observed, that he could speak on this subject with perfect impartiality, because in the course of this debate on the Reform Bill he had no intention of intervening. He was told by those of more Parliamentary experience than himself that there was a time when it was not the unwritten rule of the House that the Speaker should invariably call on a Member of the Front Benches when he got up. If that was so once, it was so no longer. Under these circumstances, the Front Benches were strong; but, though strong, they were not merciful in the exercise of their power, He had been informed that they had not, in this debate on the Franchise Bill, even allowed unfortunate private Members the hours from 8 to 10—those hours sacred to humble mediocrity and budding genius, during which the noble Lord the Secretary of State for War, as he told the House last night, was always in the habit of retiring for refreshment—they had not allowed private Members the undisturbed enjoyment even of those hours in which they might meekly express their opinion. The hon. Gentleman who had just sat down had put his finger on the difficulty. It was not that too many Gentlemen on the Front Benches spoke, but that they spoke too long. He could not believe that anyone could not express his opinion on so well worn a subject as the Reform Bill in less than 90 minutes. And yet any Gentleman of the rank of a Privy Councillor seemed to think that the House and the country at large would feel aggrieved if he compressed his speech within shorter limits.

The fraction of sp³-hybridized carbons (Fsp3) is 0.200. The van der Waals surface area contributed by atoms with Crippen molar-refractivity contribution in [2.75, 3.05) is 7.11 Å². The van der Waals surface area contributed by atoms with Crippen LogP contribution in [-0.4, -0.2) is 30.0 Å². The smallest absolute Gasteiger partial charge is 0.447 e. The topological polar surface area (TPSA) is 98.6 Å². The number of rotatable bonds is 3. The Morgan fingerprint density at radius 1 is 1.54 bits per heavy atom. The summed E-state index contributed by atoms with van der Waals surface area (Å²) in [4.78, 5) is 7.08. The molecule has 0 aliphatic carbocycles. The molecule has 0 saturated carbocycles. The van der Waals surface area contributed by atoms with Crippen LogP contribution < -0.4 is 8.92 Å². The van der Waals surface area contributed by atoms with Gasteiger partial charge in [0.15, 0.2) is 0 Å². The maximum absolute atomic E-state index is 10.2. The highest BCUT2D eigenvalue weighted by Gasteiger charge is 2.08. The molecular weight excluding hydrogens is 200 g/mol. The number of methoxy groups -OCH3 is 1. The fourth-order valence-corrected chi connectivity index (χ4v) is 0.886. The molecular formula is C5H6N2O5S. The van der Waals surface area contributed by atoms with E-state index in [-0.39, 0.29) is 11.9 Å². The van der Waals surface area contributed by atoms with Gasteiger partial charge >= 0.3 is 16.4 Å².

said, he felt this grievance very much indeed. This was now the fourth night of the debate on the second reading, and five right hon. Gentlemen on the Bench below him, four right hon. Gentlemen on the opposite Bench, and three right hon. Gentleman, "corner-men," had spoken—[Cries of " Refugees!"]—the right hon. Member for Birmingham (Mr. John Bright), the right hon. Member for Bradford (Mr. W. E. Forster), and the right hon. Member for Montrose (Mr. Baxter). And he was informed that the right hon. Gentlemen—also "corner-men"—the Member for Halifax (Mr. Stansfeld) and the Member for Ripon (Mr. Goschen) were going to speak. In such a case, if they were to have such long and interminable speeches as the First Commissioner of Works (Mr. Shaw Lefevre) made last night, there was no chance of independent Members saying anything. The two Front Benches seemed to have come to the conclusion that they would not speak during the dinner hour; and, as a consequence, they spoke from 6 to 8 and from 10 to12. Accordingly, private Members had only the hours between 8 and 10. He knew there was a practice on the part of private Mem- bers of going to the Speaker in order to be called on at a particular time. Personally he had always objected to that practice. He had never gone, and never would go, to the Speaker to ask to be called on, because it would be unfair to private Members that he should have that advantage by quietly whispering into the ear of the Speaker. He would, therefore, suggest that they should have a Morning Sitting on Friday—["No, no !"]—only in order that the two Front Benches might be allowed to talk and to exhaust themselves, so that private Members who took a deep interest in the question might have an opportunity of addressing the House.